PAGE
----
For Nginx servers, edit the main configuration of your Nginx server by placing the following code and reload Nginx for any changes to take effect:
Enabling compression of huge files enables your site to load resources faster. However, compression should only be used for files other than images as it affects the quality of your visuals.
2. Image optimizations
There are three recommendations when optimizing the images in your website to quicken the page load speed. First is using progressive images. A progressive JPEG encodes the image into several scans. The first scan renders the full image in low quality and for each successive render, the quality of the image is improved.
The next technique is to serve images based on the media where it will be used. For instance, you may have three different images meant for desktop, tablet, and mobile. To implement this correctly, you need to used the picture tag of HTML5 and define the sources. Refer to this code for the example:
Lastly, you may use the Lazysizes plugin to defer loading of huge images. It is a technique that prioritizes important images first before the less important ones. Remember that it’s important to keep the quality of your images but without sacrificing the performance of your web page.
To optimize CSS or the web style, you would want to separate the critical CSS first. This means that you take out what CSS rules style your above-the-fold region and place them all in line with your HTML markup. To detect which CSS files actually style your above-the-fold region, you can use Google developer tools:
- Open your developer tools
- Cmd + Shift + P (for Mac); Ctrl + Shift + P (for Windows)
- And search for "Coverage"
Naturally, responsive websites have many lines of CSS codes that are actually not necessary for some other media or viewing devices. For example, there is a specific code for desktop only while there is another code which is implemented for mobile only. You need to optimize by separating these rules and put them in different files and define media tag when calling each style.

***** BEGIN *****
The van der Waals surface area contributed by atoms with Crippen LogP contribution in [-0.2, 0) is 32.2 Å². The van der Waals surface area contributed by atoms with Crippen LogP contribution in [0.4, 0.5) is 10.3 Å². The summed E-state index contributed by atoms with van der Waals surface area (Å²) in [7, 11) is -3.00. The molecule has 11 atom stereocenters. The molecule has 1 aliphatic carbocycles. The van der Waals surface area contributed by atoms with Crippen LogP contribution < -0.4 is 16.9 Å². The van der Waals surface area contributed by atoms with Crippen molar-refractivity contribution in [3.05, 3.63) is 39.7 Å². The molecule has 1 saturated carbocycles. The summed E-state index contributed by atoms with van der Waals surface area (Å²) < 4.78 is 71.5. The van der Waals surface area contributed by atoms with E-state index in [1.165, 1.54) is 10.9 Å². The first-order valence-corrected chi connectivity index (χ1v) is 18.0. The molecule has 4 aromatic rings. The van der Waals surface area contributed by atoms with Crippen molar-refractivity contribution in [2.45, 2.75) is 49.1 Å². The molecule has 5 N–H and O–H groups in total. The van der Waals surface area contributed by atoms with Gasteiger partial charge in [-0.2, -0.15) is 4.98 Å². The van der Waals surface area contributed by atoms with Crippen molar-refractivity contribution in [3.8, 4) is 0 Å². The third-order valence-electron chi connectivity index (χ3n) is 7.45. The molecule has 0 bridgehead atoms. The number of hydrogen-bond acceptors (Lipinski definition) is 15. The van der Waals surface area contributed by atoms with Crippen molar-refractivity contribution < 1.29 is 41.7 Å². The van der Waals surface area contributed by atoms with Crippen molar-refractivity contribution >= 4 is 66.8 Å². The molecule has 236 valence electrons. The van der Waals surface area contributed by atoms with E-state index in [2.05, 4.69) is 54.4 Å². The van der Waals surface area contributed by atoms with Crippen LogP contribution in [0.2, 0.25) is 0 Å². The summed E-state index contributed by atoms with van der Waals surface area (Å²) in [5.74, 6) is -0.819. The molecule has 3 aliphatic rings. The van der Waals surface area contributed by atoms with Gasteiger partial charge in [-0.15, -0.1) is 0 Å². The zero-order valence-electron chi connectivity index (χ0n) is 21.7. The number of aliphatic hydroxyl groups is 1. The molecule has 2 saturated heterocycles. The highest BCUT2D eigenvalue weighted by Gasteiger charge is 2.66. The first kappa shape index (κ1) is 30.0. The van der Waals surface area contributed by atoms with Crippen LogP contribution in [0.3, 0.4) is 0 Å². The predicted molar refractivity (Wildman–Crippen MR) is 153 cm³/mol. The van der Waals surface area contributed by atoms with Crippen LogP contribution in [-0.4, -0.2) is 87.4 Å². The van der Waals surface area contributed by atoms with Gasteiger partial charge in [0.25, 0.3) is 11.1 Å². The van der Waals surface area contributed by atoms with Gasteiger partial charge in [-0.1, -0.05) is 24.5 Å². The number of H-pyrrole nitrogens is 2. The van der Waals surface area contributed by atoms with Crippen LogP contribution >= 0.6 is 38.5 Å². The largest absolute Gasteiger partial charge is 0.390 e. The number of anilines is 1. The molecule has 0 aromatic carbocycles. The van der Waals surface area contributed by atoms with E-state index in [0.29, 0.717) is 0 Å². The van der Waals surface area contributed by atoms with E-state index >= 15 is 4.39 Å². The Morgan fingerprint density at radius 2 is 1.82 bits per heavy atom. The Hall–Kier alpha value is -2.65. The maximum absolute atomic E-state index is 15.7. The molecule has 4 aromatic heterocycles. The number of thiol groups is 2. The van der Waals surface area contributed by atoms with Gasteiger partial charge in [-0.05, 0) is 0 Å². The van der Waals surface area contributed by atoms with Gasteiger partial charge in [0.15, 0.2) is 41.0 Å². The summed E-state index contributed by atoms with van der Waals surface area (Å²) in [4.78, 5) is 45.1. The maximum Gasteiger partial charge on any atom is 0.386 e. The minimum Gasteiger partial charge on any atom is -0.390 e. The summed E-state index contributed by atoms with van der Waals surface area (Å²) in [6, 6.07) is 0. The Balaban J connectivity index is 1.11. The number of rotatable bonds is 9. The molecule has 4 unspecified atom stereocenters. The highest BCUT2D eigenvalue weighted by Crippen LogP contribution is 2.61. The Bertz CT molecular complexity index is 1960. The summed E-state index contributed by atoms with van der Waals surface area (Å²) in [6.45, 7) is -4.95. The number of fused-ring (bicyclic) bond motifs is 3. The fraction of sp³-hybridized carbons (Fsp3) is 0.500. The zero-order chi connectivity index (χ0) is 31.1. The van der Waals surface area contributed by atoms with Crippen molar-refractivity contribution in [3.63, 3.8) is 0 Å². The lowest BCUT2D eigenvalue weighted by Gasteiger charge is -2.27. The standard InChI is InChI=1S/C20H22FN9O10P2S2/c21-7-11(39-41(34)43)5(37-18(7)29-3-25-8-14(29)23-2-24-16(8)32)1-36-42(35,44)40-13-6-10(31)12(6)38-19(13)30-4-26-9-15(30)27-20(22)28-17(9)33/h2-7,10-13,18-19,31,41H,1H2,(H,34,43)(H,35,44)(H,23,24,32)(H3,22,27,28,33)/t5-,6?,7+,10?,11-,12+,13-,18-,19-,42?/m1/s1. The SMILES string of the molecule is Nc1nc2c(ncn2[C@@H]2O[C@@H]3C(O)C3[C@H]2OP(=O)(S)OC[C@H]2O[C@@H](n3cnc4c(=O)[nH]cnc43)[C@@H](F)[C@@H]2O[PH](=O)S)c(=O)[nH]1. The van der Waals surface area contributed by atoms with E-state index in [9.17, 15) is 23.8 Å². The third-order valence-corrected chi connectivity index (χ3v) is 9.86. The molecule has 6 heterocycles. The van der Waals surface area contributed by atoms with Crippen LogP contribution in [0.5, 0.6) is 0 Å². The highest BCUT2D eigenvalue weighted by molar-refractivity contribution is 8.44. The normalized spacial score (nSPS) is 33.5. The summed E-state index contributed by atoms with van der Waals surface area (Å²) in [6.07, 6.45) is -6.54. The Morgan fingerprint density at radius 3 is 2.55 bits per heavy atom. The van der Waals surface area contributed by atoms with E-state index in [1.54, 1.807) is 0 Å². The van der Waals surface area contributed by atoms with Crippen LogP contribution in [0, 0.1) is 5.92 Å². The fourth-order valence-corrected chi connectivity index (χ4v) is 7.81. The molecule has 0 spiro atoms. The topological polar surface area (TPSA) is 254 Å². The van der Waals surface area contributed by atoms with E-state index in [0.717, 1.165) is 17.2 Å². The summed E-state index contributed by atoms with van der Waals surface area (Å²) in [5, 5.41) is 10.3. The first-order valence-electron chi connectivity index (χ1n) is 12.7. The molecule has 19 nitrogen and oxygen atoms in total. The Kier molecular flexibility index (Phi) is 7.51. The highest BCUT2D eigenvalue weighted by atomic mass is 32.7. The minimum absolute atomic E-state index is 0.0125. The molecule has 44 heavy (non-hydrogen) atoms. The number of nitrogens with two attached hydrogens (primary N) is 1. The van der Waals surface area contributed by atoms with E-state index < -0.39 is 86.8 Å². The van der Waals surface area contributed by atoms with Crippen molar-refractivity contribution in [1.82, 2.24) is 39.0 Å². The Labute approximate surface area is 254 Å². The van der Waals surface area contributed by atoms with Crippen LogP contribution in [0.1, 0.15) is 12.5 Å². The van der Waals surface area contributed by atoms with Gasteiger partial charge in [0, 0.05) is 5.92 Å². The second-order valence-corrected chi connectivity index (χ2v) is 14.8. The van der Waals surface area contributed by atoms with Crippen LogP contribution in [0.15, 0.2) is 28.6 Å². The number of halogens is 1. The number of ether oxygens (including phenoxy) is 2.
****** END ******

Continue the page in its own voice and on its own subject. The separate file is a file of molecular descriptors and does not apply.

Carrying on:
4. Icons and font usage optimizations
Another thing that could be clogging your page load speed is the fonts and icons you use in your website.
For icons, it is recommended that you use a single image sprite and just control the display of icons via CSS. Rather than include each small icon as a separate image file in your website, just having one image file to load is more efficient in memory and in bandwidth since you are only requesting only one file.
Another technique is converting all your icons into .svg and use them as fonts.
To optimize font usage, one must audit and monitor your font use on your web pages so you don't have to include different font files. You want to be consistent with your typography since this is also important for your branding. This provides a faster experience for your users.
It is crucial to deliver optimized font formats to each browser. Provide each font in WOFF2, WOFF, EOT, TTF formats. Make sure to apply Gzip compression to the EOT and TTF formats since they are not compressed by default.
You must also give precedence to local() in your src list. List local( ‘Font Name’) first in your src list to ensure that HTTP requests aren’t made for fonts that are already installed. Here’s an example:
Lastly, you may want to prioritize fonts that are already pre-installed in your website rather than calling fonts from external repository such as Google Fonts. This reduces calls from external websites and thus, quickens your loading time.
6. Reduce redirects